2. This power which raises the dead is the power of God in the voice of Jesus. The Father hath given all things into His hands. The spiritual resurrection is going on. One rises and leaves his lusts and base passions, and becomes a sober, true, God-fearing man. Another leaves his poor legal strivings and becomes a humble debtor to the grace of God for righteousness. Another rises from the tomb of doubt — that "creeping palsy of the mind, despair of truth" — and sits clothed at the Redeemer's feet.

II. A SUPREME TESTIMONY TO THE DIVINITY AND GLORY OF JESUS.

(J. Laidlaw, D. D.)

Some of them are blindfolded by the napkin about their head; they are very ignorant, sadly devoid of spiritual perception, and withal the eye of faith is darkened. Yet the eye is there, and Christ has opened it; and it is the business of the servant of God to remove the napkin which bandages it by teaching the truth, explaining it, and clearing up difficulties. This is a simple thing to do, but exceedingly necessary. Now that they have life we shall, each them to purpose. Besides that, they are bound hand and foot, so that they are compelled to inaction; we can show them how to work for Jesus. Sometimes these bands are those of sorrow, they are in an awful terror about the past; we have to unbind them by showing that the past is blotted out. They are wrapped about by many a yard of doubt, mistrust, anguish, and remorse. "Loose them and let them go."

(C. H. Spurgeon.)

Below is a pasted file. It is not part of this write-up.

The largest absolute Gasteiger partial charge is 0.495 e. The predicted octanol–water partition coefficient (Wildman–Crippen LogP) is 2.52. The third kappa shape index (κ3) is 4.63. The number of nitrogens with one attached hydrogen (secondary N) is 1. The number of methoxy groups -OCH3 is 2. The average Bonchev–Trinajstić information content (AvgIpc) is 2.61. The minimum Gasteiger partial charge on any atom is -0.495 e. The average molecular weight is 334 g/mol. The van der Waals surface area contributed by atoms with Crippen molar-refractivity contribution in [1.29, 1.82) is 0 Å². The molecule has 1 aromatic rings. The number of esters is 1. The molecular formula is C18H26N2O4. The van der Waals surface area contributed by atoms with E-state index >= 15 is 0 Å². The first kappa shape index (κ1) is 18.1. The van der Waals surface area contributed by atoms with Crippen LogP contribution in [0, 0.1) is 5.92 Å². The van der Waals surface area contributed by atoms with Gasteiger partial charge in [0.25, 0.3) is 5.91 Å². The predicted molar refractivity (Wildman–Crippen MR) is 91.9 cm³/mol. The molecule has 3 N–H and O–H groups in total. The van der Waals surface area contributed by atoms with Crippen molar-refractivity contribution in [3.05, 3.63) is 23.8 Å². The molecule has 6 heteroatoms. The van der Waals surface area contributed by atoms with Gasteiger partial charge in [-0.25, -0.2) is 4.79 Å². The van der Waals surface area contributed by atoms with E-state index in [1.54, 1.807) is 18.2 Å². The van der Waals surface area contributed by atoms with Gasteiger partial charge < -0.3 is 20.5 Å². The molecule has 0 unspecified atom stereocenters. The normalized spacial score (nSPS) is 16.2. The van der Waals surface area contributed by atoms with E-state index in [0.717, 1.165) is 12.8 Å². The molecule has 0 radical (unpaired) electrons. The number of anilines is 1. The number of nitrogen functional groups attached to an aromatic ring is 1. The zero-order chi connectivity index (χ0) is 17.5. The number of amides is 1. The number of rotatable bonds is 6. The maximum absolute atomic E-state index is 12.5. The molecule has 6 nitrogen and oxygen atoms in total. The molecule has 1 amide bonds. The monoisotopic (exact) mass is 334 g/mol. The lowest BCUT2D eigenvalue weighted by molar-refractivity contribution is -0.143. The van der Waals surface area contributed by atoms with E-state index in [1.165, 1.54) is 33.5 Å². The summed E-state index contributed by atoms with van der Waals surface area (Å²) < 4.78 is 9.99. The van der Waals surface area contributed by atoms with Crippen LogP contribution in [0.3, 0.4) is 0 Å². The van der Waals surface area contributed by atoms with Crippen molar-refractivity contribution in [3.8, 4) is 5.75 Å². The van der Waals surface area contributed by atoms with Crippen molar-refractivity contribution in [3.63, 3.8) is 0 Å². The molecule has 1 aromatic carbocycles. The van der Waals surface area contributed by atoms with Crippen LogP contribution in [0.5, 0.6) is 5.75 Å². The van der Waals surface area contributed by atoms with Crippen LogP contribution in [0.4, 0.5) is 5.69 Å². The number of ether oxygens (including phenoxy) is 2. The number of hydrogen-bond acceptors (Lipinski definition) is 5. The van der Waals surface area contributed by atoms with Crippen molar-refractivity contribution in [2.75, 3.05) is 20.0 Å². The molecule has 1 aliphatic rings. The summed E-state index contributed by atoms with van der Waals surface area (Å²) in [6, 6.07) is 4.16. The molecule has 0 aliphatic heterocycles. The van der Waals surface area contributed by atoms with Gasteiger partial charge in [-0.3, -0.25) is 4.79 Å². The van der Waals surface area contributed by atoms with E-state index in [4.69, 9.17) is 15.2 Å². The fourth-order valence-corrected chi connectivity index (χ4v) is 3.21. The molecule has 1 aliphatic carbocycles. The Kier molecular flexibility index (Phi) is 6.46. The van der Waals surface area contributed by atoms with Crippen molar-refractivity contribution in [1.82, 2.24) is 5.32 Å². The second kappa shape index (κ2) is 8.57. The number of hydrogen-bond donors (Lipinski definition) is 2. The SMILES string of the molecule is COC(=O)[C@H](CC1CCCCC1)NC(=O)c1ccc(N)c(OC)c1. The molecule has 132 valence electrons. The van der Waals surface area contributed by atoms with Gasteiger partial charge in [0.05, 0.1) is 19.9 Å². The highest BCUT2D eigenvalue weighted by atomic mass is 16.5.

There was no revelation of the future made by the restoration of Lazarus, and his silence was in perfect keeping with that fact. He was brought back to the old life, with its old relationships to his sisters, his neighbours, and his friends, and he had to die again. When Christ rose from the grave, however, He did not come back, but went forward. His resurrection was not a return but a going on. He saw His followers, indeed, but it was not after the former fashion. There was a complete difference between the nature of His intercourse with them after His resurrection and that of His fellowship with them before His death. He did not come back to His former life; but He went forward to a new and higher human life, and so His resurrection was also a revelation of the nature of the life beyond. He brought life and immortality to light by it, and He did so because He rose not to die again but to pass in spiritual and glorified humanity up to the throne of glory. This is what gives its distinctive feature to His resurrection, as contrasted with all mere restorations to life — such as those effected by prophets and apostles, and even by Christ Himself.